For his short-story collections, he was three times winner of the Alan Marshall Award and a recipient of the NSW Premier’s Literary Award, and three of the books were set as study texts in a number of Australian high schools and universities. In 2015 he was honoured with the Medal of the Order of Australia (OAM) for his contribution to Australian literature as an author, historian and scholar.
His fiction is distinctive for its vivid, highly-charged prose and its ethical, at times metaphysical, intensity, and especially for its myriad protagonists drawn with colourful precision and a compassionate understanding of the highlights and shadows of the human spirit. The stories are thought-provoking, rich in penetrating insights and often extremely moving.
Liberman’s imagination was shaped by the world’s great authors, dramatists, philosophers, artists and musicians; and perhaps even more so by the greats of the Jewish and Yiddish literary traditions, which infused his writing.
His strong Jewish identity, and his history as a child survivor of the Holocaust growing up in an atmosphere darkened by a backdrop of devastation and loss, underpin many of the themes woven through the pages of his books. And while the Jewish experience, in its many guises, would remain his work’s centre of gravity, he regarded his stories as universal in their exploration of the elements and enigmas of our common humanity.
Liberman was a kind, courteous, softly spoken individual and a thoughtful, loyal and generous friend. Forever excited by ideas, he relished good conversation and was always willing to question, to seek out, discover, engage. Serious and studious, he could sport a correspondingly understated wit, while his humour could display an absurd, even wicked streak.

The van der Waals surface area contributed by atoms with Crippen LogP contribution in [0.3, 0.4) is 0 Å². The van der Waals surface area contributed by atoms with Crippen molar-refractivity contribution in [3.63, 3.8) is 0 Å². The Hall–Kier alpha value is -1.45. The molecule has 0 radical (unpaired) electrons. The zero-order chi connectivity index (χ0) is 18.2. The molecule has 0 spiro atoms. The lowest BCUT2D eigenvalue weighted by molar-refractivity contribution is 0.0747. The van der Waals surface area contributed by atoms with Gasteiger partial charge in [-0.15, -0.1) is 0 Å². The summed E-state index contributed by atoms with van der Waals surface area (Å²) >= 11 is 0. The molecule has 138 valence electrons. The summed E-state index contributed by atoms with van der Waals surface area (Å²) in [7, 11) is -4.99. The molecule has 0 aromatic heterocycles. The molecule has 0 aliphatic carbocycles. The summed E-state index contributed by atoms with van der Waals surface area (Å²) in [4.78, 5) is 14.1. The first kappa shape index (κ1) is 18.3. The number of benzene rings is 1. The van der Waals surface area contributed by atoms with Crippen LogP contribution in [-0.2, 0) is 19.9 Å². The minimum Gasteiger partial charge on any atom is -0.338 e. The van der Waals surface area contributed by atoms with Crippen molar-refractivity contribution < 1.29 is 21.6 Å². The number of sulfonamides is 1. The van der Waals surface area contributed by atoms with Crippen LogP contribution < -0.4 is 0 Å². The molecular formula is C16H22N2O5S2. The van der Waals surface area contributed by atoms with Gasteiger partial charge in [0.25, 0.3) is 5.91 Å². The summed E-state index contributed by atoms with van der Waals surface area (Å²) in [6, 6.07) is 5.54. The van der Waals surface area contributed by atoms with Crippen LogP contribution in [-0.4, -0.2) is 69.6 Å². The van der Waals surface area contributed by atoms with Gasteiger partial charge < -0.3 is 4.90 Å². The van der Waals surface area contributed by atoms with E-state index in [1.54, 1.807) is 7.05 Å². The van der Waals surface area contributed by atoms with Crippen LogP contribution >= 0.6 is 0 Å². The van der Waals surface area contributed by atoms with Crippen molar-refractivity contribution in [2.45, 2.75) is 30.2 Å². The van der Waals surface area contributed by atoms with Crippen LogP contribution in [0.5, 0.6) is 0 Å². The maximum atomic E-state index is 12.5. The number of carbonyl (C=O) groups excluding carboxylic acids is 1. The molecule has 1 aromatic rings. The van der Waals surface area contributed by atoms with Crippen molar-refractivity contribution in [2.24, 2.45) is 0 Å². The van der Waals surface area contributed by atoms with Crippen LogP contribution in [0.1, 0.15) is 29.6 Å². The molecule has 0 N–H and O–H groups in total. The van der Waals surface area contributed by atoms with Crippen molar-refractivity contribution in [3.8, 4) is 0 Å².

He was a person of supreme dedication and immense energy – which he needed, in order to combine his creative, professional and voluntary work with a thriving full-time medical practice. As a doctor, he was revered by his patients for his unstinting devotion and personal concern for their welfare. By nature, a modest and humble man, Serge gave of himself freely and generously.
The bulk of his editorial and scholarly work was done on a voluntary basis, with no expectation of monetary reward. He played a significant role in fostering Australian Jewish writing, not only through the publications he was involved with but frequently in less visible capacities. I know I speak not just for myself but for many other writers, young and not so young, who were the beneficiaries of his encouragement and support.
Confronted in 2016 with a diagnosis of motor neurone disease, Serge the medical professional fully understood its ineluctable trajectory; as a committed rationalist, however, he eschewed the consolation of any thought of an afterlife.
Throughout his illness he maintained an extraordinary outward demeanour: his characteristic ready smile, expressed by the merest crease around the lips, could warm the heart and lift the mood of any visitor who chanced to offer a joke or ironic aside. His dignity and grace in the face of his unspeakable predicament were an inspiration.
Serge Liberman died on December 22 at Gary Smorgon House, South Caulfield. His staunch integrity, his caring, compassionate nature and his profound humanity were a hallmark not only of his work and his writing but of the life that he led, and of the way he led it.